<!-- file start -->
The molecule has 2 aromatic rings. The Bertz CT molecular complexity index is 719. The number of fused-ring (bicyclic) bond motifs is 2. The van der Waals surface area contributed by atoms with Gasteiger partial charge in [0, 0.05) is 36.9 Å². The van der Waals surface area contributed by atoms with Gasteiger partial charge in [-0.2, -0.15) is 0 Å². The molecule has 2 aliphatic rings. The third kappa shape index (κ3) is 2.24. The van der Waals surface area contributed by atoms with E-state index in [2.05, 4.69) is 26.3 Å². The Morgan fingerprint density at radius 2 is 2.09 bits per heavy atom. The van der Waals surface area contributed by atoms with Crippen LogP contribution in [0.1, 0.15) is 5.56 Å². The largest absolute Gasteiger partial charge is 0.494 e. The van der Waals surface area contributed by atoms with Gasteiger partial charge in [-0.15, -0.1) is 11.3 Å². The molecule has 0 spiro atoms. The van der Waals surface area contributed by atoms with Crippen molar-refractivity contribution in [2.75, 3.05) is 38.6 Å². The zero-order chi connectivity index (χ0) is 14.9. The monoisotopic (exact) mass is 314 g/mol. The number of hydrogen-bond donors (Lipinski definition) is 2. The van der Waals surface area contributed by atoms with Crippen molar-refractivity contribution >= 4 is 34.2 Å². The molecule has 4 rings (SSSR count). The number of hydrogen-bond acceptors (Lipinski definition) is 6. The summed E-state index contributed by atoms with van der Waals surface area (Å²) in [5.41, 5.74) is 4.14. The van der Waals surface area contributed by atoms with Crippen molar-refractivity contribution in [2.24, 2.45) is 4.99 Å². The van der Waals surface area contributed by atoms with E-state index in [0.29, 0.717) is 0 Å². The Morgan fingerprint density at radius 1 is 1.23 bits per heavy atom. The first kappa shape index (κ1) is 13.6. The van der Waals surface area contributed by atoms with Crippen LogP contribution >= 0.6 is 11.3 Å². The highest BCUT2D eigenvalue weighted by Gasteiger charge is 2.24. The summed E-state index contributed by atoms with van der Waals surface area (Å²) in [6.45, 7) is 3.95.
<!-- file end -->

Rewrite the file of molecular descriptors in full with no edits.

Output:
The molecule has 2 aromatic rings. The Bertz CT molecular complexity index is 719. The number of fused-ring (bicyclic) bond motifs is 2. The van der Waals surface area contributed by atoms with Gasteiger partial charge in [0, 0.05) is 36.9 Å². The van der Waals surface area contributed by atoms with Gasteiger partial charge in [-0.2, -0.15) is 0 Å². The molecule has 2 aliphatic rings. The third kappa shape index (κ3) is 2.24. The van der Waals surface area contributed by atoms with E-state index in [2.05, 4.69) is 26.3 Å². The Morgan fingerprint density at radius 2 is 2.09 bits per heavy atom. The van der Waals surface area contributed by atoms with Crippen LogP contribution in [0.1, 0.15) is 5.56 Å². The largest absolute Gasteiger partial charge is 0.494 e. The van der Waals surface area contributed by atoms with Gasteiger partial charge in [-0.15, -0.1) is 11.3 Å². The molecule has 0 spiro atoms. The van der Waals surface area contributed by atoms with Crippen molar-refractivity contribution in [2.75, 3.05) is 38.6 Å². The zero-order chi connectivity index (χ0) is 14.9. The monoisotopic (exact) mass is 314 g/mol. The number of hydrogen-bond donors (Lipinski definition) is 2. The van der Waals surface area contributed by atoms with Crippen molar-refractivity contribution >= 4 is 34.2 Å². The molecule has 4 rings (SSSR count). The number of hydrogen-bond acceptors (Lipinski definition) is 6. The summed E-state index contributed by atoms with van der Waals surface area (Å²) in [5.41, 5.74) is 4.14. The van der Waals surface area contributed by atoms with Crippen molar-refractivity contribution in [2.24, 2.45) is 4.99 Å². The van der Waals surface area contributed by atoms with E-state index in [0.29, 0.717) is 0 Å². The Morgan fingerprint density at radius 1 is 1.23 bits per heavy atom. The first kappa shape index (κ1) is 13.6. The van der Waals surface area contributed by atoms with Crippen LogP contribution >= 0.6 is 11.3 Å². The highest BCUT2D eigenvalue weighted by Gasteiger charge is 2.24. The summed E-state index contributed by atoms with van der Waals surface area (Å²) in [6.45, 7) is 3.95.